Hamilton’s America set out to tell “the story behind the revolutionary musical,” and it does exactly that. The documentary provides history about Alexander Hamilton, shows the process of the creation of the musical, and exhibits the resoundingly enthusiastic public response. The documentary centers on the strikingly personable on the accomplished Lin-Manuel Miranda and features footage from the show and interviews with giants of both the hip hop and musical world, including rappers Nas and Jay-Z, as well as composer and lyricist, Stephen Sondheim (Into the Woods).However, these interviews take a back seat to the real star, the musical. Hamilton’s America is impressive because it allows Lin-Manuel Miranda’s work to speak for itself.
With so much content to cover, the pace feels quick. Interview clips rather than long sequences maintain interest and the fast pace, and they avoid the possibility of drawing excess attention to any one opinion or aspect of Hamilton, instead providing an all-inclusive, well-balanced overview. Interviewees include President Obama, President Bush, House Speaker Paul Ryan, Senator Elizabeth Warren, and historians who contribute background information about Alexander Hamilton. The politicians shared that their love of the musical stems mainly from the obsession it has generated among America’s youth and across party lines. These insights are supplemented with visits to historical locations and cast interactions with historical artifacts. The historical sections are interesting, and add context to the subject matter.
In between interview spots with different people are clips from and pertaining to the show and it’s history. Although these too are kept short, they should be sufficient for the Hamilton lover who is looking for something to tide themselves over until the possibility of actually seeing the real show becomes more realistic. Footage of the cast visiting historical spots related to Hamilton are placed steadily throughout the documentary, and they spark a dive into the subject of the morality of some historical figures in the musical, including George Washington and Thomas Jefferson. Actors Daveed Diggs (Jefferson) and Christopher Jackson (Washington) share their feelings towards getting into the minds of characters and the way that they approach the process of capturing their energies every night on stage. Their insights are interesting and touching, since it’s clear that they respect the men that they portray, yet struggle to relate directly to them on all fronts.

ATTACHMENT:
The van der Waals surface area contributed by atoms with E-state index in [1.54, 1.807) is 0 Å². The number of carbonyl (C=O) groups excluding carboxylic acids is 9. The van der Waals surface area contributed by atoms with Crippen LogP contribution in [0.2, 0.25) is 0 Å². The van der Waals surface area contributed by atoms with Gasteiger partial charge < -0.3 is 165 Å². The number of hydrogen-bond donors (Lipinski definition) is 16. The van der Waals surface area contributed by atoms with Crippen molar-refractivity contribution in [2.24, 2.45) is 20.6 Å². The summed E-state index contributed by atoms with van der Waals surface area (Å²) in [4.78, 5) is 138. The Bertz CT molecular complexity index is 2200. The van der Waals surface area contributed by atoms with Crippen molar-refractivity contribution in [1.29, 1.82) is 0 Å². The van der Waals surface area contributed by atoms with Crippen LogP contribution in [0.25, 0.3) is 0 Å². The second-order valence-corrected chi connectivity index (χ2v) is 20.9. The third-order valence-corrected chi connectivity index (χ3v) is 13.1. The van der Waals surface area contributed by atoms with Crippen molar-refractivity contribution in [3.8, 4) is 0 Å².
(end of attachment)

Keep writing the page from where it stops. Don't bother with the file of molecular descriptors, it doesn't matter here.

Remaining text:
The best part of the documentary is the access into the writing process that it grants to the viewer. The viewer is shown to something consumers of art are seldom shown: the drawing board where the work begins. Cameras follow Miranda into his home and into his writing and composition sessions, which feel familiar, since they included a great deal of editing and rewriting. The value of these sequences is that they make the Hamilton phenomenon more attractive by showing that it came about the way most things do: with hard work. Hamilton lovers will recognize the lyrics that made it in and hear traces of lyrics in the since-nixed rough drafts.
Successful documentaries entertain and tell stories that people want to hear. Hamilton’s America does not throw away its shot at success. It tells the story of Hamilton, and it allows the work to speak for itself. The cinematic elements of the documentary are subtle and bring the attention to all that Hamilton is, and all that has come from it. Most will still have to patiently wait for a chance to see Hamilton live, but this documentary is a fantastic appetizer to the show itself.